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The chairman of the Knesset inquiry on bank fees abruptly terminated the session today, accusing the banks of evasive tactics.

Moshe Kahlon, chairman of the Knesset's official inquiry into bank fees, terminated the discussion in a rage, saying the bank representatives had not provided adequate answers to questions that the panel had raised.

Ahead of the meeting today, Kahlon had forwarded several questions that the Knesset panel had received from bank clients, to the banks.

However, at the meeting, Kahlon realized, to his anger, that the banks had not provided full answers to all the questions.

Erupting in fury during the meeting, Kahlon told the bank representatives, "I understand that you don't want to cooperate. You want to determine what the answers will be." He then abruptly terminated the inquiry session.

"The discussion today was perhaps the most important of all the discussions, because we were trying to confront the banks with their clients," Kahlon explained. However, "Just as the customers don't get answers from the banks in day to day life, neither did the committee, despite repeated efforts to obtain them."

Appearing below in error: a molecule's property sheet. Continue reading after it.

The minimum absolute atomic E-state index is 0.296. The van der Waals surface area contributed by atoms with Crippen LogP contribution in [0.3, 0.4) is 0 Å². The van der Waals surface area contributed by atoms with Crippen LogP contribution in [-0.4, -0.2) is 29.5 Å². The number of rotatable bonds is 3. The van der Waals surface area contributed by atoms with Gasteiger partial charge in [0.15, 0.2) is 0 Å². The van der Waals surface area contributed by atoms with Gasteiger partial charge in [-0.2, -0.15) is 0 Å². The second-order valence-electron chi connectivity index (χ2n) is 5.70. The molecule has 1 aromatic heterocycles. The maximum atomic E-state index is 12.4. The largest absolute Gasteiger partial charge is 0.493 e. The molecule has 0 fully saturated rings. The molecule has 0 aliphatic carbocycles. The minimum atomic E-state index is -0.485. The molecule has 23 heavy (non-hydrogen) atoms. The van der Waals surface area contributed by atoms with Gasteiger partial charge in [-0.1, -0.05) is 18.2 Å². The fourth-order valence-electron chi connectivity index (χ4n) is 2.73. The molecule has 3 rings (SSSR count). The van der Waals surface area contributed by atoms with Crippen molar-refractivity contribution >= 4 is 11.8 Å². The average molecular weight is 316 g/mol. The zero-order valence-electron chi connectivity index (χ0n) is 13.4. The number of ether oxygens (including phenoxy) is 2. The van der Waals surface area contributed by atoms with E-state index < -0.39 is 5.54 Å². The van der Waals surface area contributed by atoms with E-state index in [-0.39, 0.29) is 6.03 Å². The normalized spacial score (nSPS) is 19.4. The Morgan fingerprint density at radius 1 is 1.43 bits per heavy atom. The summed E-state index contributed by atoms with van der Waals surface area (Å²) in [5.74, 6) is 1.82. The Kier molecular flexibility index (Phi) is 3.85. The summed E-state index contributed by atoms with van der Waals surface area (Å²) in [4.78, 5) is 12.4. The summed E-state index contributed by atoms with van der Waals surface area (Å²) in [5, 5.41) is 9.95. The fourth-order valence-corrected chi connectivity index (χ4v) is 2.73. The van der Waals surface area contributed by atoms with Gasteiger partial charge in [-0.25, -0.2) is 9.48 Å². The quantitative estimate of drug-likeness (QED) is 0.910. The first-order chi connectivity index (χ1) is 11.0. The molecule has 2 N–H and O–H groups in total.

Explosion of fees

Before the committee began its work, Kahlon asked Prof. Shmuel Hauser, an adviser to the inquiry, to work with the Bank of Israel and with the banks in creating a list of fees that the banks charge households and small businesses. The list was to be appended to the conclusions of the parliamentary inquiry.

Hauser was also asked to work with the Bank of Israel on shaping proposed rules to make it easier for clients to move from one bank to another. At present, it is technically daunting for a client to abandon one bank in favor of another.

Between 1993 to 2007, Kahlon says, the number of fees that the banks demand from households rose by 126%. In 1993 there were only 30 fees: today there are 89, he said.

Kahlon also said that the prices of unregulated bank fees rose by more than the consumer price index between 2001 and 2007.

Before closing the meeting, Kahlon ordered the representatives of the banks to prove any claims or arguments they present, with written documentation.

One claim was presented by Gideon Shor, speaking for Bank Leumi (TASE: LUMI) . He said that the "package deal" that the banks struck with the Knesset Finance Committee, which froze some bank fees and lowered others, had caused Bank Leumi to lose NIS 100 million in revenues.

For the year 2006 Bank Leumi reported netting NIS 3.5 billion, an increase of 65% compared with the year 2005. It was the highest profit Bank Leumi, the second biggest bank in Israel, had ever achieved.

Its return on equity surged to 22.1%, compared with 14.3% in 2005.

To be fair, NIS 2 billion of that gigantic net profit resulted from selling holdings in Africa Israel (TASE: AFIL)  and Migdal Insurance (TASE: MGDL) , which it had to do because the law forbids banks to own major stakes in more than one conglomerate. Bank Leumi elected to keep its shares in The Israel Corporation (TASE: ILD) .

The committee has several weeks before it has to present its final recommendations.